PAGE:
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Breast milk exposure influences brain development in preterm infants

Presented at the Neonatal Society 2017 Autumn Meeting.

Blesa M, Sullivan G, Telford EJ, Semple SI, Quigley A, Bastin M, Boardman JP

MRC Centre for Reproductive Health, University of Edinburgh, Edinburgh EH16 4TJ, UK

Background: Preterm infants are at increased risk of brain injury and long term neurocognitive impairment. Breastfeeding is associated with increased IQ and improved brain growth in childhood and adolescence (1,2,3) but study designs leave uncertainty about the dose and timing of exposure required to benefit brain development, and whether preterm birth confounds the benefits observed in infants born at term. We combined early life enteral nutritional information with structural and diffusion brain MRI data, to test the hypothesis that breastmilk exposure influences brain development in preterm infants.

Methods: Participants: 47 Preterm infants (mean GA at birth 29+3 weeks, range 23+2-33+0). MRI: structural and diffusion MRI were acquired at term-equivalent age using a Siemens Magnetom Verio 3T system. After pre-processing, analyses of brain growth, white matter microstructure (fractional anisotropy, FA) and connectivity were carried out using volumetrics, tract-based spatial statistics (TBSS) (4), anatomically-constrained tractography (ACT)5 and network-based statistics (NBS)6. Breast milk exposure: daily nutritional intake was collected from birth until hospital discharge using electronic patient records, and infants were classified as receiving < or ≥ 75% days of exclusive breast milk. Ethical approval was obtained from the UK NRES and parents provided written informed consent. This work was supported by Theirworld.

Results: 27 infants received exclusive breast milk for ≥75% of their neonatal admission and 20 infants received exclusive breast milk feeds for <75% of their stay. There were no significant differences in mean GA at birth, length of neonatal admission, parenteral nutrition days, postnatal somatic growth or exposure to bronchopulmonary dysplasia (BPD) and histological chorioamnionitis (HCA) between groups. Infants in the higher breastmilk group had increased FA in the splenium of the corpus callosum, cingulum cingulate gyri, corticospinal tracts and the left posterior limb of the internal capsule when compared to those who received less breast milk. Voxels demonstrating significantly higher FA (TEFC corrected p<0.05) are highlighted (Figure 1). These findings are supported by NBS, which showed higher FA-based connectivity in infants in the higher breastmilk group (p=0.04) (Figure 2). Analyses are adjusted for GA at birth, age at scan, BPD and HCA. There were no statistically significant differences in brain volumes between groups.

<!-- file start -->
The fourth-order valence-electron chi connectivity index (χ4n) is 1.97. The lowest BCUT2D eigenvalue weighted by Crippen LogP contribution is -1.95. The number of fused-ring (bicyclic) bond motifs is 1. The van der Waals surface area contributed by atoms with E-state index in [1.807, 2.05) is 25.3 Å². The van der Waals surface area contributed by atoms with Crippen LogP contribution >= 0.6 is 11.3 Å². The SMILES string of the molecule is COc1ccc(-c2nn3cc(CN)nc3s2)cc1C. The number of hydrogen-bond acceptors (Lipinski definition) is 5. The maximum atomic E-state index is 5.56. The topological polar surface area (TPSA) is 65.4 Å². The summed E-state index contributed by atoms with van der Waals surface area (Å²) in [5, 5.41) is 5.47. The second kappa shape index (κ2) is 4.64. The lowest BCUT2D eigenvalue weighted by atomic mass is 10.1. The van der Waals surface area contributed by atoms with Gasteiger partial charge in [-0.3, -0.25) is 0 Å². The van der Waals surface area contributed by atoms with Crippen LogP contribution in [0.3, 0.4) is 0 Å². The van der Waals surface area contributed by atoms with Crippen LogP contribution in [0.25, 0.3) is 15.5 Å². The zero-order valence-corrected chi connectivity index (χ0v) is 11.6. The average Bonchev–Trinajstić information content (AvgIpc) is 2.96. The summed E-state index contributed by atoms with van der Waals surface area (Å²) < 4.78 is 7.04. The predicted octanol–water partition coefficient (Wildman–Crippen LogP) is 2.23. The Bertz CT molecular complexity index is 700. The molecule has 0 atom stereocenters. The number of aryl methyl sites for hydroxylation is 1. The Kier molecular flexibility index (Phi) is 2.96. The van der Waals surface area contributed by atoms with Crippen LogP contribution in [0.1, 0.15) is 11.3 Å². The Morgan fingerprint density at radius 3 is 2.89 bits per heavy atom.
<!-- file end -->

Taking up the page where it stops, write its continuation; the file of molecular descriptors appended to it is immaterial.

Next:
Breast milk exposure influences brain development in preterm infants

Figure 1: (left) NBS demonstrating edges with higher FA in infants who received ≥75% days exclusive breastmilk feeds. Interhemispheric connections are highlighted in red and intrahemispheric connections in blue.
Figure 2: (right) TBSS: Highlighted voxels show higher FA in infants who received ≥75% days exclusive breastmilk feeds.

Conclusion: These data suggest that the quantity of breast milk given to preterm infants during Neonatal Unit care influences brain development.

Corresponding author: james.boardman@ed.ac.uk

1. Horta, B.L. et al. (2015). Breastfeeding and intelligence: a systematic review and meta-analysis. Acta Paediatr 104(467): 14-192
2. Isaacs.E.B. (2010) Impact of breast milk on intelligence quotient, brain size, and white matter development. Pediatr Res 67:357-62
3. Deoni S.C.L. (2013) Breastfeeding and early white matter development. Neuroimage 82:77-82
4. Smith, S.M. et al. (2006) Tract-based spatial statistics: Voxelwise analysis of multi-subject diffusion data. NeuroImage 31:1487
5. Smith R.E. et al.(2012) Anatomicallyconstrained tractography NeuroImage
6. Zalesky, A., Fornito A. & Bullmore, E.T. (2010) Network-based statistic: identifying differences in brain networks. NeuroImage.

We thank Thorsten Feiweier at Siemens Healthcare for collaborating with dMRI acquisitions (Works-in-Progress Package for Advanced EPI Diffusion Imaging).

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